03/07/2018 12:22 EST | Updated 03/07/2018 15:29 EST

Serena Williams: U.S. Doctors Are Failing Black Women During Childbirth

"It needs to be addressed."

Serena Williams during the Tie Break Tens Tennis Tournament at Madison Square Garden on Monday in New York City.
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Serena Williams during the Tie Break Tens Tennis Tournament at Madison Square Garden on Monday in New York City.

One of the greatest athletes of all time has made an urgent call-to-action for doctors to believe black women.

"Doctors aren't listening to us, just to be quite frank. We're dying, three times more likely. And knowing that, going in, some doctors [are] not caring as much for us, is heartbreaking," Serena Williams said to BBC News.

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Serena Williams bottom left, along with her husband Alexis Ohanian and their daughter Alexis Olympia, center, at the 2018 Fed Cup at US Cellular Center on February 10, 2018.

The tennis champion, 36, told the world of her near-death experience after giving birth to her daughter, Alexis Olympia Ohanian Jr., in Vogue's February issue. Based on Williams' history with blood clots in 2011, her shortness of breath the day after she gave birth led her to believe she was having another pulmonary embolism — a blood clot in the lungs.

Williams told the nurse, but "the nurse thought her pain medicine might be making her confused," Vogue said. The doctor performed an ultrasound on Williams' legs, although she had asked for a CT scan and blood thinner. The ultrasound revealed nothing but a subsequent CT scan revealed that Williams was having a pulmonary embolism. The harrowing experience was one other black women related to.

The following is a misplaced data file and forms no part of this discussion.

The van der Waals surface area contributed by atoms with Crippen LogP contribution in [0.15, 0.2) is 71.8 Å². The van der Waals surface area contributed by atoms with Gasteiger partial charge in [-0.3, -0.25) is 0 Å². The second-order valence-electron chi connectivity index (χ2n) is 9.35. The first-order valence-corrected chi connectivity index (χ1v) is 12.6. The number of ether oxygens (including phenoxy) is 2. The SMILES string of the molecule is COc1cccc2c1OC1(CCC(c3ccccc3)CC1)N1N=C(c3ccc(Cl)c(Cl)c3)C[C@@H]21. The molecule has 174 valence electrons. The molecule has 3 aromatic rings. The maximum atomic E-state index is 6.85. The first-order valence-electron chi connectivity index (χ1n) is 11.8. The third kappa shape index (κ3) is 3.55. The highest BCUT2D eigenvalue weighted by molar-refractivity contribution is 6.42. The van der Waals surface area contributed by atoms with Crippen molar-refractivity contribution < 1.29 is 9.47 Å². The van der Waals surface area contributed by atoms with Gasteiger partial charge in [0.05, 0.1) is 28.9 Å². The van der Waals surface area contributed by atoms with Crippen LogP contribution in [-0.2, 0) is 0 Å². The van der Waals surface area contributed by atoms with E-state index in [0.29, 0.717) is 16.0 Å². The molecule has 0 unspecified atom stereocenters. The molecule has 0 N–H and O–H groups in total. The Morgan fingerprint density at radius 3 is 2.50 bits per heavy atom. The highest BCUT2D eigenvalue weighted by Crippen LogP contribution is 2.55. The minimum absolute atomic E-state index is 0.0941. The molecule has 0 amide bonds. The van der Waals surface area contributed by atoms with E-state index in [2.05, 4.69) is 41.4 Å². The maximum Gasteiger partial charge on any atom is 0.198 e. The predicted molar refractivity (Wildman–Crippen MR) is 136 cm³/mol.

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Serena Williams of United States smiles during her Ladies Final match against Jelena Ostapenko of Latvia on day three of the Mubadala World Tennis Championship at International Tennis Centre Zayed Sports City on December 30, 2017.

Black women in the U.S. are three to four times more likely to die from pregnancy-related complications than white women, according to the Centers For Disease Control and Prevention. When compared to other women in the developed world, American women are more likely to die from childbirth or pregnancy-related reasons.

Of the four million women in the U.S. who give birth annually, 50,000 expectant and new mothers annually experience "dangerous and even life-threatening complications that often leave them wounded, weakened, traumatized, financially devastated, unable to bear more children, or searching in vain for answers about what went wrong," NPR reported.

In Canada, the maternal mortality rate from 1997 to 1999 was 8.3 per 100,000 deliveries, the Public Health Agency of Canada reported in 2013. That number dropped to 6.1 from 2009 to 2011, PHAC wrote in their report. The World Bank reported that in 2015, maternal mortality was estimated at 7 per 100,000 births.

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Tennis - Australian Open - Melbourne Park, Melbourne, Australia - early 29/1/17 Serena Williams of the U.S. holds the Women's singles trophy as she poses with a fan Kate Salemme, after winning her final match.

But researchers have said these complications can be prevented. Ensuring expectant mothers are in great health prior to giving birth is a form of prevention, NPR wrote. And closer examination of what occurred in near-death situations can help identify problems - and solutions.

"It would be really difficult if I didn't have the health care that I had, and to imagine all the other women who do go through that without the same health care, without the same respondents, is upsetting," Williams said to BBC News.

"It needs to be addressed ... You have to stand up and I heard someone say have conversations that aren't comfortable. Be comfortable with having uncomfortable conversations."

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